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An Uncommon Dialogue about Hydropower Leads to New Possibilities For Rivers

Posted: 10/19/2020
By: Evan Stafford

For the past two and a half years American Whitewater has participated in a cooperative effort bringing together members of the hydropower industry, national conservation organizations, the Department of Energy, and others who are committed to addressing the urgent challenge of climate change, and its impacts on rivers. Co-convened by Stanford University's Woods Institute for the Environment as a part of the Energy Futures Initiative, this Uncommon Dialogue process resulted in a Joint Statement of Collaboration on U.S. Hydropower that outlines our shared task to chart hydropower's role in a clean energy future in a way that also supports healthy rivers.

 

Dave Steindorf, who has been the lead for American Whitewater in this endeavor, when asked about why this effort has been important, stated "This may be the first time that industry and conservation groups have gotten together to create a pathway to transform our current hydropower infrastructure towards a more sustainable system that will protect and restore river health while assisting in tackling climate change." Steindorf added, "If you are not at the table, you're on the menu, so American Whitewater has been, and will continue to be there advocating to create a path forward to address climate change that does not degrade rivers in the process."

 

American Whitewater has played an integral role in representing the whitewater recreation community's interests when opportunities to restore hydropower rivers have arisen over the past several decades. We've had incredible success restoring flows below hydropower projects, and removing dams altogether on aging infrastructure where the recreation and ecologic benefits outweigh the economic and power generation benefits. Many times these stewardship gains take decades, despite consensus that the projects have run their course. A critical part of this new initiative--to more efficiently rehabilitate and remove hydropower projects to improve safety, mitigate environmental impacts, and reduce greenhouse gas emissions--will pay enduring dividends for our communities, rivers, and the quality of our boating experiences.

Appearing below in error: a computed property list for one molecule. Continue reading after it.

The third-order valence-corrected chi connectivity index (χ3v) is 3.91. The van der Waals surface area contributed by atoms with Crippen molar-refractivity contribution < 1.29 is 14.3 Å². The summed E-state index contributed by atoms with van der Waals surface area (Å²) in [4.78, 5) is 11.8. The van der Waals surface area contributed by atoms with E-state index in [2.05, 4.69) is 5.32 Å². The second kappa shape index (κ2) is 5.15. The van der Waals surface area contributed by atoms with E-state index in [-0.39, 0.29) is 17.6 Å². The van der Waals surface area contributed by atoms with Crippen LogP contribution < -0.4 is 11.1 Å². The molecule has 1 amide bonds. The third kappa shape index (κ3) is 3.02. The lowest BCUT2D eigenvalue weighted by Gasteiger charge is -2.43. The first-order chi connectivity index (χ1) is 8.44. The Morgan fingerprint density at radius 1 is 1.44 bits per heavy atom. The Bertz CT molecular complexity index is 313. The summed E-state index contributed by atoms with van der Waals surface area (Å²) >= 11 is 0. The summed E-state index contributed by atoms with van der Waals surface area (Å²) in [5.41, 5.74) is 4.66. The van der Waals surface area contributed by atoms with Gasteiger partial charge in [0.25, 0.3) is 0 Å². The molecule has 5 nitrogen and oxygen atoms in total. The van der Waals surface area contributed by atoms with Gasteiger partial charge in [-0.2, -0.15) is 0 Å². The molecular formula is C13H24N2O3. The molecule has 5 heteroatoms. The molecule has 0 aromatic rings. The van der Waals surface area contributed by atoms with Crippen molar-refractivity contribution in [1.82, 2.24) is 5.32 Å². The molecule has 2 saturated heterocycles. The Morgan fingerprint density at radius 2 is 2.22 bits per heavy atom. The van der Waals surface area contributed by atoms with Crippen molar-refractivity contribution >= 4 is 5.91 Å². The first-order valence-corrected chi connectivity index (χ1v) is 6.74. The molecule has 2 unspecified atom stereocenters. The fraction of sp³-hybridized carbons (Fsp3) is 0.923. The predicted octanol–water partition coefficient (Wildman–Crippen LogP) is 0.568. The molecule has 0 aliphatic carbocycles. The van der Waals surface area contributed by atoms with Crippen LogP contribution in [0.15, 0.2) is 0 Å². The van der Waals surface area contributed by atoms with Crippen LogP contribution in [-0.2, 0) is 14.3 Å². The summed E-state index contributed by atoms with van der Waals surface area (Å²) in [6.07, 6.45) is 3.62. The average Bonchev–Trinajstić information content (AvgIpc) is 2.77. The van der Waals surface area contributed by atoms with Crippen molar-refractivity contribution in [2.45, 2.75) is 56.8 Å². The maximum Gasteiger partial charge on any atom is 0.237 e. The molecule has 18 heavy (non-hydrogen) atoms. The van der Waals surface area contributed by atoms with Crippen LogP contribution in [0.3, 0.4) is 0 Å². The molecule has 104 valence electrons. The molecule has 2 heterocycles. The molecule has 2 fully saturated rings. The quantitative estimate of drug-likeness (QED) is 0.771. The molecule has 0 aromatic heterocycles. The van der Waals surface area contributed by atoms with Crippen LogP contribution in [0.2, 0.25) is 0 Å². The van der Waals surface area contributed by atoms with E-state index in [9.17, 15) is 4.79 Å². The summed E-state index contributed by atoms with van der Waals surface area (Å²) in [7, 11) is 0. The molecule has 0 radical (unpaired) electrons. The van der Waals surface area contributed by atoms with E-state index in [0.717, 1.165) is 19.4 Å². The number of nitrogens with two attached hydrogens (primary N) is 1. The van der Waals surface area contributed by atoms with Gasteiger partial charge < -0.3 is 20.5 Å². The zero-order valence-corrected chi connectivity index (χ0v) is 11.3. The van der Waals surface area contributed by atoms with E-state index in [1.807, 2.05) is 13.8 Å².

There are more than 80,000 dams in the federal National Inventory of Dams. They serve many purposes, including electricity generation, flood control, irrigation, navigation, water supply, and recreation. Some dams, however, pose safety risks, have limited electric generation value, or impose unacceptable environmental and social justice impacts. Dams, like those on the Klamath River or White Salmon, cannot remain in place and continue their impacts two decades past when the decision to remove them was made. Allowing dams with known safety issues to fail--the Edenville Dam disaster in Michigan in 2020 and the 2017 Oroville spillway crisis, to cite only two--is simply unacceptable. While the Joint Statement provides a roadmap, it is only the first step toward making these opportunities a reality. American Whitewater looks forward to working with the hydropower industry, tribal communities, and the river conservation community to develop the necessary actions.

 

Now is when the real work begins to make the goals of the Uncommon Dialogue become real, which includes ensuring that river health is protected and improved. We know that addressing the critical challenges of climate change and river degradation with a business-as-usual approach will not get the job done. "The rhetoric has definitely shifted and is becoming more thoughtful," said Malcolm Woolf, President of the National Hydropower Association, in a recent New York Times article on the Uncommon Dialogue. "We're now willing to talk about removing uneconomic dams, and environmentalists are no longer talking about all hydropower being bad." American Whitewater is optimistic that, working together, we can improve our climate future and realize benefits for our rivers.

 

Our goal is the same as it has always been. We stand up for rivers, watersheds, and communities affected by hydropower operations, and we will be steadfast in advocating for these core priorities throughout the Uncommon Dialogue.



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